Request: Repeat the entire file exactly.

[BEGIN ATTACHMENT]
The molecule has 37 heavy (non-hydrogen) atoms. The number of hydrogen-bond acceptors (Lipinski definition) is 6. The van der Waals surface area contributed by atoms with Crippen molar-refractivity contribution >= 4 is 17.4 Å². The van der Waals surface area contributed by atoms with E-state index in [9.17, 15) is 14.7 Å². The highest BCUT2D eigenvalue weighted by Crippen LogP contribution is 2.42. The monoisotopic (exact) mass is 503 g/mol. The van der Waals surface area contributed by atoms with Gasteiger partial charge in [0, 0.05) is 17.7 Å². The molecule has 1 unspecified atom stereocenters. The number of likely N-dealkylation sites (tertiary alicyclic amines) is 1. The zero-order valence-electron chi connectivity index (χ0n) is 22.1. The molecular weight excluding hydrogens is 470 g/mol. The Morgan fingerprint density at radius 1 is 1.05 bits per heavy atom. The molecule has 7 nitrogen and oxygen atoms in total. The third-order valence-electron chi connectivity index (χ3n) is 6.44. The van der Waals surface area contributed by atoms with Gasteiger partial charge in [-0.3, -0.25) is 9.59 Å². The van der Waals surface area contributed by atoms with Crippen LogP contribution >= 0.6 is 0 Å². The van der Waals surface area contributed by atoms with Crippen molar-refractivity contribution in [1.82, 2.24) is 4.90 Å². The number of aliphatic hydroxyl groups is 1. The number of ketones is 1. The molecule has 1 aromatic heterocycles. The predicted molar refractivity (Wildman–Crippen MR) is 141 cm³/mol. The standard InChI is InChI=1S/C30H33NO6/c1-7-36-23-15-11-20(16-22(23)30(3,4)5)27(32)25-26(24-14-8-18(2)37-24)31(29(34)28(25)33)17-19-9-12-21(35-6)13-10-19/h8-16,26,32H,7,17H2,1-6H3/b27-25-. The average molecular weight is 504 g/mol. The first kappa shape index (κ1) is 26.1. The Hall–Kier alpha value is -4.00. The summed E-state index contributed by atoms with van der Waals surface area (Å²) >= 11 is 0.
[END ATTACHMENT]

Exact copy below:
The molecule has 37 heavy (non-hydrogen) atoms. The number of hydrogen-bond acceptors (Lipinski definition) is 6. The van der Waals surface area contributed by atoms with Crippen molar-refractivity contribution >= 4 is 17.4 Å². The van der Waals surface area contributed by atoms with E-state index in [9.17, 15) is 14.7 Å². The highest BCUT2D eigenvalue weighted by Crippen LogP contribution is 2.42. The monoisotopic (exact) mass is 503 g/mol. The van der Waals surface area contributed by atoms with Gasteiger partial charge in [0, 0.05) is 17.7 Å². The molecule has 1 unspecified atom stereocenters. The number of likely N-dealkylation sites (tertiary alicyclic amines) is 1. The zero-order valence-electron chi connectivity index (χ0n) is 22.1. The molecular weight excluding hydrogens is 470 g/mol. The Morgan fingerprint density at radius 1 is 1.05 bits per heavy atom. The molecule has 7 nitrogen and oxygen atoms in total. The third-order valence-electron chi connectivity index (χ3n) is 6.44. The van der Waals surface area contributed by atoms with Gasteiger partial charge in [-0.3, -0.25) is 9.59 Å². The van der Waals surface area contributed by atoms with Crippen LogP contribution >= 0.6 is 0 Å². The van der Waals surface area contributed by atoms with Crippen molar-refractivity contribution in [1.82, 2.24) is 4.90 Å². The number of aliphatic hydroxyl groups is 1. The number of ketones is 1. The molecule has 1 aromatic heterocycles. The predicted molar refractivity (Wildman–Crippen MR) is 141 cm³/mol. The standard InChI is InChI=1S/C30H33NO6/c1-7-36-23-15-11-20(16-22(23)30(3,4)5)27(32)25-26(24-14-8-18(2)37-24)31(29(34)28(25)33)17-19-9-12-21(35-6)13-10-19/h8-16,26,32H,7,17H2,1-6H3/b27-25-. The average molecular weight is 504 g/mol. The first kappa shape index (κ1) is 26.1. The Hall–Kier alpha value is -4.00. The summed E-state index contributed by atoms with van der Waals surface area (Å²) >= 11 is 0.